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Boothbay Harbor, ME, United States

Apollonio S.,Arctic Institute of North America | Saros J.E.,University of Maine, United States
Arctic | Year: 2013

Numbers, weights, and oxygen consumption of the copepod Limnocalanus macrurus were measured through the winter 1961-62 under the ice of Immerk Lake on Devon Island, Arctic Canada. Maximum abundance was 2361 animals per m3 found under ice in mid June, average adult wet weight was 65 μg, and hourly oxygen consumption per adult ranged from 0.26 μg in late summer to 0.03 μg in early winter. The results are compared with results from Char Lake and Resolute Lake on Cornwallis Island, Arctic Canada. The Immerk population was more stable than those at the other lakes, and weights and oxygen consumption appear to be comparable. The seasonal breeding cycle at Immerk Lake was different from that at Char Lake and similar to that at Resolute Lake. A comparison of Immerk Lake data from 1961-62 and 1972-73 showed almost identical levels of total oxygen metabolism. Immerk Lake copepod oxygen consumption was 6.5% of the total lake metabolism, while that at Char Lake was 6%. These data may assist in future assessment of climate or anthropogenic changes. © The Arctic Institute of North America. Source


Apollonio S.,Arctic Institute of North America | Townsend D.W.,University of Maine, United States
Arctic | Year: 2011

Vertical profiles of temperature, salinity, dissolved oxygen, and inorganic nutrients (nitrate, phosphate, and silicate) were measured at five depths (2, 10, 25, 50, and 80 m) beneath the ice off the southern shore of Jones Sound, north of Devon Island, through the winter of 1961-62. Additional data were collected from the north side of the sound off Grise Fiord, Ellesmere Island, on 13 May 1962 and 12 May 1969. The over-winter data set is used here to characterize the transition of Arctic waters from autumn to late-spring-early summer. Minimum temperatures (< -1.8°C) and maximum salinities (> 33.2) were reached in late winter and early spring. Oxygen levels declined over the same fall-to-late-spring period and increased markedly in June. Nitrate, phosphate, and silicate concentrations all increased from their lowest values in fall to overall highest values in late spring, after which each nutrient showed evidence of biological uptake. A deep pycnocline, between 50 and 80 m, persisted from November to February, isolating a bottom-water layer that showed evidence of microbially mediated silicate regeneration (silicate concentrations increased, phosphate decreased, and nitrate concentrations were variable). In early spring (19 March to 1 May), nitrate concentrations dropped abruptly at all depths from more than 10 μM to less than 7 μM, apparently in response to the growth of ice algae. Temperature-salinity (T-S) analyses found little evidence of significant water-mass replacements during the study period, but interpretations of coherent variations in nutrient concentrations, as well as observed salinities slightly different from those expected on the basis of ice formation, suggest otherwise. Comparison of results from north of Devon Island with those from sampling off Grise Fiord in May 1962 indicate both higher salinities and lower nutrient concentrations at the latter site; however, data collected at the same site off Grise Fiord in May 1969 showed lower salinities and more variable nutrient concentrations than in 1962. © The Arctic Institute of North America. Source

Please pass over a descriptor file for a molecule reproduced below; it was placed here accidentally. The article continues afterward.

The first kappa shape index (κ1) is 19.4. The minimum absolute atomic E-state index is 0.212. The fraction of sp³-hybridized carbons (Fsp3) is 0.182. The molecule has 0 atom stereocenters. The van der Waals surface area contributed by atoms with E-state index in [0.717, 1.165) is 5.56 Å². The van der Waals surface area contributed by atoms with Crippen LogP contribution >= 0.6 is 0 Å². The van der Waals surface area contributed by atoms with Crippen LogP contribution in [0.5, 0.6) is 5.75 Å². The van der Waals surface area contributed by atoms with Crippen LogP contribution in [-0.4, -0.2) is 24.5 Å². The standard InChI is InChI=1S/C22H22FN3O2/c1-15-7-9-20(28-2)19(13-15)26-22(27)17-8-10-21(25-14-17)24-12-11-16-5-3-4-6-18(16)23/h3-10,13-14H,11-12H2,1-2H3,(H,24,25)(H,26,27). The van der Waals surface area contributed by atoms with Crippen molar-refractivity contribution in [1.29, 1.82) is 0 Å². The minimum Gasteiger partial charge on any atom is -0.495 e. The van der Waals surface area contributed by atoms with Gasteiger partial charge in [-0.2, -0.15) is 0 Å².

Western North American lodgepole pine (Pinus contorta var. latifolia Engelmann ex S. Watson) relevés (n  6,918) were classified to identify regional difference in understory vegetation types. Seventy-nine types with > 5 relevés were recognized, but only 34 included > 40 relevés. Among the latter, shrubs dominated 15 types, excluding consideration of feathermosses. Buffaloberry (Shepherdia canadensis (L.) Nutt.), twinflower (Linnaea borealis L.), and bearberry (Arctostaphylos uva-ursi (L.) Spreng.) understory types spanned most of the latitudinal range. Eleven types occurred only north and four only south of 50o N latitude. Latitude explained 82% (P < 0.001, n  5,759) of the elevation variance among relevés, with a northward decline decreasing from 81 to 21 m/degree of latitude. A discontinuity in elevations at 50o N is thought to represent a northward shift from a cordilleran–prairie to a cordilleran– boreal ecoclimatic regime. A comparison of relevé and regression-predicted elevations identified 18 understory types that differed (P < 0.02) from the regional trend. May–August solar insolation, which was used as a proxy for latitudinal differences in slope gradient and orientation, indicated that 77% of P. contorta relevés were associated with more intensive solar insolation sites. When cross-referenced with elevation, 13 types differed from the norm in terms of both elevation and insolation. The results provide a framework for more detailed forest classification. © 2015 Society of American Foresters Source

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